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Chapter 12 Organic Chemistry: The Infinite Variety of Carbon Compounds
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  1. Chapter 12 Organic Chemistry: The Infinite Variety of Carbon Compounds

  2. Organic Chemistry • Chemistry of carbon-containing compounds • Most of these come from living things • Not necessarily the case • ~30 million chemical compounds known • 95% are compounds made of carbon Chapter 9

  3. Carbon • Able to bond strongly to other carbon atoms • Forms long chains • Very few other atoms can form short chains, let alone long chains • Capable of forming ring structures • Bonds strongly to other elements • In particular, H, O, and N Chapter 9

  4. Hydrocarbons • Made of carbon and hydrogen • Several classes • Alkanes • Contain only single bonds • Saturated hydrocarbons • Each C atom bonded to maximum number of H atoms Chapter 9

  5. Alkanes • Chemical formula CnH2n+2 n = 1, 2, 3, … • CH4, methane, simplest one • C2H6, ethane • All have –ane ending • Follow a pattern Chapter 9

  6. Condensed structural formulas • Show how many hydrogens are attached to each carbon CH3-CH3 for ethane • Structural formulas show how atoms are bonded together Chapter 9

  7. Isomerism • Isomers: compounds with same molecular formula but different structural formulas • Differences in structure may give rise to differences in chemical and physical properties Chapter 9

  8. Number of possible isomers increases rapidly with the number of carbons • C30H62 – >4 billion possible isomers Chapter 9

  9. Chapter 9

  10. Properties of Alkanes • Main property: will burn Chapter 9

  11. Cyclic Hydrocarbons • Carbon atom chains in form of rings • Can be represented by structural formulas or symbolic representations Chapter 9

  12. Unsaturated Hydrocarbons • Can have more hydrogen atoms added • Very important in biological systems • Alkene: hydrocarbon that contains one or more carbon-to-carbon double bonds • General formula of CnHn • Simplest: ethylene, C2H4 Chapter 9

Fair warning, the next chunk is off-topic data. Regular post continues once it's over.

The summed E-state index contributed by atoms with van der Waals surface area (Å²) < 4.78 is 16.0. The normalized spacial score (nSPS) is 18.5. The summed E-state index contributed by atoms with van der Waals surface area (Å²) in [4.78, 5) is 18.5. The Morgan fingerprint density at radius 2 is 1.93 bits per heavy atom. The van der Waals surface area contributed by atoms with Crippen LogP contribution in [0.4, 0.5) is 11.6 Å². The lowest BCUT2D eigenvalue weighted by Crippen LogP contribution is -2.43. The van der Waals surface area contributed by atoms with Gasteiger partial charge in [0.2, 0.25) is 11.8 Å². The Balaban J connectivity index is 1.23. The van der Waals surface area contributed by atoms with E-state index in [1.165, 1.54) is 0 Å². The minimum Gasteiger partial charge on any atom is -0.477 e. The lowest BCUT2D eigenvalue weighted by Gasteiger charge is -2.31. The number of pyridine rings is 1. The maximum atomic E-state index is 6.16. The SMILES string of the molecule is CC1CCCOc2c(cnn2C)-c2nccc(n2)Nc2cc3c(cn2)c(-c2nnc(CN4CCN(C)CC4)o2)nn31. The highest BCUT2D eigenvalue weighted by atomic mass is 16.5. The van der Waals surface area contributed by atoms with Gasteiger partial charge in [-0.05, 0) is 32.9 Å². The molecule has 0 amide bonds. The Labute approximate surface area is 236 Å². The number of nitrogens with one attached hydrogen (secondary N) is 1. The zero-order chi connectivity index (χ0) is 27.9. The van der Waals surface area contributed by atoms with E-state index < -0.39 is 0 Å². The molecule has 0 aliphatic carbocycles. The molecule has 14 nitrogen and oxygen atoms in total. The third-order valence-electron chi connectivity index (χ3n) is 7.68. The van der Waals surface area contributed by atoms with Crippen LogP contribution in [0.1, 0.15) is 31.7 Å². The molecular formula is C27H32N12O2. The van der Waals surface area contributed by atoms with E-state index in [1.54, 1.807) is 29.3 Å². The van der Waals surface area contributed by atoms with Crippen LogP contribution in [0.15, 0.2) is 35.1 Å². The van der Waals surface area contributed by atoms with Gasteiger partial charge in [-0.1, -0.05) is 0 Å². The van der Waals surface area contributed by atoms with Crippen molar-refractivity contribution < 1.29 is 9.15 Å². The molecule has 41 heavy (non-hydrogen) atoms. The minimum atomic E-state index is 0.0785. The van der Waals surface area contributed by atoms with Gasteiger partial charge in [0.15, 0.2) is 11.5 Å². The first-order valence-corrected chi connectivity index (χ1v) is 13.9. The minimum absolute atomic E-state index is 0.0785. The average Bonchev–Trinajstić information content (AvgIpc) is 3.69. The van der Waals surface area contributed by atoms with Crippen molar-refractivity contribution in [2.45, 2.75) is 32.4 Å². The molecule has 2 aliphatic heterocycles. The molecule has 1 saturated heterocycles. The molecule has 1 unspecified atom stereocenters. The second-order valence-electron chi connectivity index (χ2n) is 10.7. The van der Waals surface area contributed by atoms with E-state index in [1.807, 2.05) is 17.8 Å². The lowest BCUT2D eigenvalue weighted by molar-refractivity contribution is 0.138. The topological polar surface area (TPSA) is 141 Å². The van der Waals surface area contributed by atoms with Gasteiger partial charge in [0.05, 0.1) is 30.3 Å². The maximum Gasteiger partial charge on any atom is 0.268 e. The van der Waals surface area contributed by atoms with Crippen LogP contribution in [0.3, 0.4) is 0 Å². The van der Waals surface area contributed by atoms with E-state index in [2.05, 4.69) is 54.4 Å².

13. Alkyne: hydrocarbon that contains one or more carbon-to-carbon triple bonds • General formula of CnH2n–2 • Simplest: acetylene, C2H2 Chapter 9

  14. Properties of Alkenes and Alkynes • Similar physical properties to alkanes • Undergo more reactions than alkanes • Addition reaction: add compounds across double bond • Importantly, they can form polymers Chapter 9

  15. Aromatic Hydrocarbons • Contain double or triple bonds, but do not show the same reactivity as other unsaturated hydrocarbons • Benzene: C6H6 • Used mainly as solvents Chapter 9

  16. Chlorinated Hydrocarbons • Add Cl to hydrocarbons • Increase reactivity of alkanes • Dissolve fats, oils, and greases • Useful for dry cleaning • Tend to accumulate in fatty tissues • If toxic, this will be a problem Chapter 9

  17. Chlorofluorocarbons and Fluorocarbons • Tend to be either liquids or gases • Completely inert • Except in upper atmosphere • O2 soluble in fluorinated compounds • Temporary substitute for hemoglobin Chapter 9

  18. Functional Groups • Group of atoms that gives a family of organic compounds its characteristic chemical and physical properties • Alkyl group: derived from alkane by removing a H • R stands for alkyl group in general Chapter 9

  19. Chapter 9

  20. Alcohol Family • –OH group • Replace -e with -ol • CH3OH, methanol, simplest • Produced industrially • Mainly a chemical intermediate Chapter 9

  21. C2H5OH, ethanol • Made industrially and by fermentation • Industrially produced alcohol has noxious substances added • Small, simple alcohols tend to be toxic Chapter 9

  22. Multifunctional Alcohols • Several common alcohols have more than one –OH group • Ethylene glycol: main ingredient in antifreeze • Glycerol: used in lotions • Ingredent in some explosives Chapter 9

  23. Phenol • –OH group on benzene ring • Different chemical properties than other alcohols • Behaves more like an acid • First antiseptic • Also causes skin irritation Chapter 9

  24. Ethers • Two alkyl groups attached to same O • Example CH3CH2-O-CH2CH3 • Used mainly as solvent • Little chemical reactivity • Insoluble in water • Highly flammable Chapter 9

  25. Chapter 9

  26. Aldehydes and Ketones • Both contain carbonyl group (C=O) • Aldehyde: R-CHO • Ketone: R-CO-R’ Chapter 9

  27. Common Aldehydes • Change -e ending to -al • Produced by oxidation of alcohols • Formaldehyde – used as a preservative • Larger ones used as fragrances • Benzaldehyde – flavor in maraschino cherries Chapter 9

  28. Common Ketones • Change -e ending to -one • Acetone most common ketone • Used primarily as a solvent • Produced by oxidation of alcohols Chapter 9

  29. Chapter 9

  30. Carboxylic Acid • Contains C=O and –OH group on same carbon • Change -e to -oicacid • Acetic acid: acid in vinegar Chapter 9

  31. Chapter 9

  32. Esters • Derived from carboxylic acids and alcohols • Tend to be fragrant • Methyl butyrate apple • Ethyl butyrate pineapple • Ethyl formate rum • Methyl salicylate wintergreen Chapter 9

  33. Amines • Contain N • May have 1, 2, or 3 alkyl or aromatic groups • Most biological amines are amino acids • Building blocks of proteins Chapter 9

  34. Amides • N bonded directly to carbonyl group • Linkage that holds proteins together Chapter 9

  35. Heterocyclic Compounds • Ring compounds that have something other than C in the ring • Occur in plants • Alkaloids: basic in solution • Examples: caffeine, morphine, cocaine • Form basic structure of DNA Chapter 9